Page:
Saturday, July 16, 2011

Online and off limits

Moms with their Blackberries, Dad's with their Droids, children entertaining themselves with a Starbucks Frappuccino or a McDonald's Happy meal.  You see it everywhere and yet yesterday I saw it more than I wanted to, another one of those "signs" of mine, and obviously a sign of the times.  This sign had to do with being present, paying attention.

We were down on Hawthorne Street in Portland, doing a bit of thrift store shopping when we ended the day at the corner Starbucks.  After getting our drinks we decided to take a table and actually enjoy our drinks on site instead of racing off to the car with them.  Next to our table was a Dad and his, I'm guessing here, four year old daughter.  Adorable daughter at that.  They apparently had ridden their bikes as she was still wearing her pink flowered helmet.  Dad was eating a piece of banana bread, drinking his coffee, and either checking his email, Facebook account, Craigslist, porn sites, or who knows what. All I do know, for a fact, is that we sat next to them for at least a solid 15 minutes and he did not speak one word or even look up at his little girl, not even a glance. I looked at her, plenty.  I really couldn't keep my eyes off of either of them as I kept waiting to see some sort of interaction between the two.  She looked around, looked at me, and when our eyes would meet I would give her a little smile but she would quickly look away.  Maybe that was from the old "strangers" message we send to our children at a very young age.  Whatever.  I just know that I was disturbed by this now prevalent trend, this new attachment, the addiction du jour, of being in a constant state of connection, but not with the people around us, but cyberspace to be more exact.  In all fairness, I am sure they interacted, talked, hugged, laughed, etc. plenty on their bike ride over and the morning spent together, but as I watched them my heart seemed to ache a bit for this little girl, whose eyes darted back and forth, her "a bit too big" helmet slipping from side to side, looking uncomfortable and I wished Dad could have at least removed it for her while she was inside enjoying her adult snack.

Later in the day we had to run to the mall, against my better judgment but I needed to pick up some Evian water at Nordstroms.  We were all hungry by this time and decided to visit the dreaded food court.  As we all went our merry way to scout out the many offerings we then returned to a table where next to us sat a Mom and her young son.  She had her cellphone pressed up to her ear, talking on her phone while the small boy entertained himself by putting his head between the railings they were sitting next to, staring at people, fidgeting around with his food, fidgeting around with his body. They even got up and changed tables, mom never missing a beat on her phone conversation, and what a conversation it must have been, because again, she was on the phone the entire time we were eating and never once said a single word to her son.  Not even when his head seemed stuck between the protective guard rail.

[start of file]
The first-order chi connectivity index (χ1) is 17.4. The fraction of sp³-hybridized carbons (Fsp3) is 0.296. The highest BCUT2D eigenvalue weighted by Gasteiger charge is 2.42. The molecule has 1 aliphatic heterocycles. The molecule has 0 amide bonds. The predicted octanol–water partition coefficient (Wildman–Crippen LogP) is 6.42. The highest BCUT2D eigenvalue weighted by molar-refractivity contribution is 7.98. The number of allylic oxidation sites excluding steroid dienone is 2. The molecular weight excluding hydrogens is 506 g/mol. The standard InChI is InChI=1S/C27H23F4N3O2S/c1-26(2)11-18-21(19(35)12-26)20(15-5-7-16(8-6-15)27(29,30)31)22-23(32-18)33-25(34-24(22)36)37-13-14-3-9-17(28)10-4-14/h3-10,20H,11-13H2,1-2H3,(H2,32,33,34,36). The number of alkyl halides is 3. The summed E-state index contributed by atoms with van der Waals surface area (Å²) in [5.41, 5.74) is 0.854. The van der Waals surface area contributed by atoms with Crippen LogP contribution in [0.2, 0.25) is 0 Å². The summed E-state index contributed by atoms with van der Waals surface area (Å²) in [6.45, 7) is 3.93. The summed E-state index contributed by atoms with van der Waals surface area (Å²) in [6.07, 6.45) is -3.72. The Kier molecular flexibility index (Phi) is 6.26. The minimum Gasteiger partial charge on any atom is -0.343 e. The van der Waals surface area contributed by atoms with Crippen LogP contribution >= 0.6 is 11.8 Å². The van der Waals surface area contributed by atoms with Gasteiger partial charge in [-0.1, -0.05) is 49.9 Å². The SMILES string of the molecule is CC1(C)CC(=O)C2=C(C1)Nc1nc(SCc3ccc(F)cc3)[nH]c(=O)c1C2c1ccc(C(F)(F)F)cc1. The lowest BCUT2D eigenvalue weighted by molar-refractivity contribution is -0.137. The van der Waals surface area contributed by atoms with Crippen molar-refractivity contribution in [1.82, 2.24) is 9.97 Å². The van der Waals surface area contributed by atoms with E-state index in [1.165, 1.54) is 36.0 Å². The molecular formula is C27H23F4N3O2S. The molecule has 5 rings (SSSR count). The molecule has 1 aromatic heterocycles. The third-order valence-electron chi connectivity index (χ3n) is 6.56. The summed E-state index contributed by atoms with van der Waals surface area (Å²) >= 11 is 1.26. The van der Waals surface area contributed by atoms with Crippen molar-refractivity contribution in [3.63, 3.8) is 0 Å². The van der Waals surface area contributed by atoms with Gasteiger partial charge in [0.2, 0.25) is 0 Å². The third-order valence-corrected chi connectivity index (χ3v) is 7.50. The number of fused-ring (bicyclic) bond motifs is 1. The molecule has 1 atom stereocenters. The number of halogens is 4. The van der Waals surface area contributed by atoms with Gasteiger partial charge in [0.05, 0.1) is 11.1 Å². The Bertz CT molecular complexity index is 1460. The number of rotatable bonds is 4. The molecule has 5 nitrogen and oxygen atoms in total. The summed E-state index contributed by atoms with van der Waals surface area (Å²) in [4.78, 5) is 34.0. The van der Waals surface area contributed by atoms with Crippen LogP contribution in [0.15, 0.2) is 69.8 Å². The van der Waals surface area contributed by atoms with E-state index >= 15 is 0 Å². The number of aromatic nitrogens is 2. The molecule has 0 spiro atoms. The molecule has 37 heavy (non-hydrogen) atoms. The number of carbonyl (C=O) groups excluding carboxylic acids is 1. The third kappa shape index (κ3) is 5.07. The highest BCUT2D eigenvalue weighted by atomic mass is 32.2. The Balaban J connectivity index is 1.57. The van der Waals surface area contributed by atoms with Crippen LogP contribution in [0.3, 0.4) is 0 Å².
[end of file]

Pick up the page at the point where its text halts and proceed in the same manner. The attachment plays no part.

You might be thinking that I spend way too much time judging, staring, and otherwise involving myself in the business of others.  You might be right.  I know my daughter Olivia thought I was obsessing a bit. I just couldn't help but think how lonely a feeling it must be to lose a parent to a video game, a cell phone, the Internet, TV soap operas, or the numerous other mind numbing distractions out there.  I remember being young and at times our Mom telling us to "find something to do" or "go outside and play", but it wasn't so she could spend time playing Farmville on Facebook or talking for endless hours on the phone to friends.  It was usually because she was busy doing something for us, whether it was cooking our next meal, putting the groceries away, changing our sheets, you get the idea.  I just remember that when we were in her presence, she was present. And I'm not against parents having their own time, I just don't think there "own" time should be spent while in the company of others.  There really is enough time to take care of all the trivial things but the time we have to interact with our children, to engage in a conversation no matter how simple it may be, is time both precious and fleeting.  There will always be a new Farmville to play.

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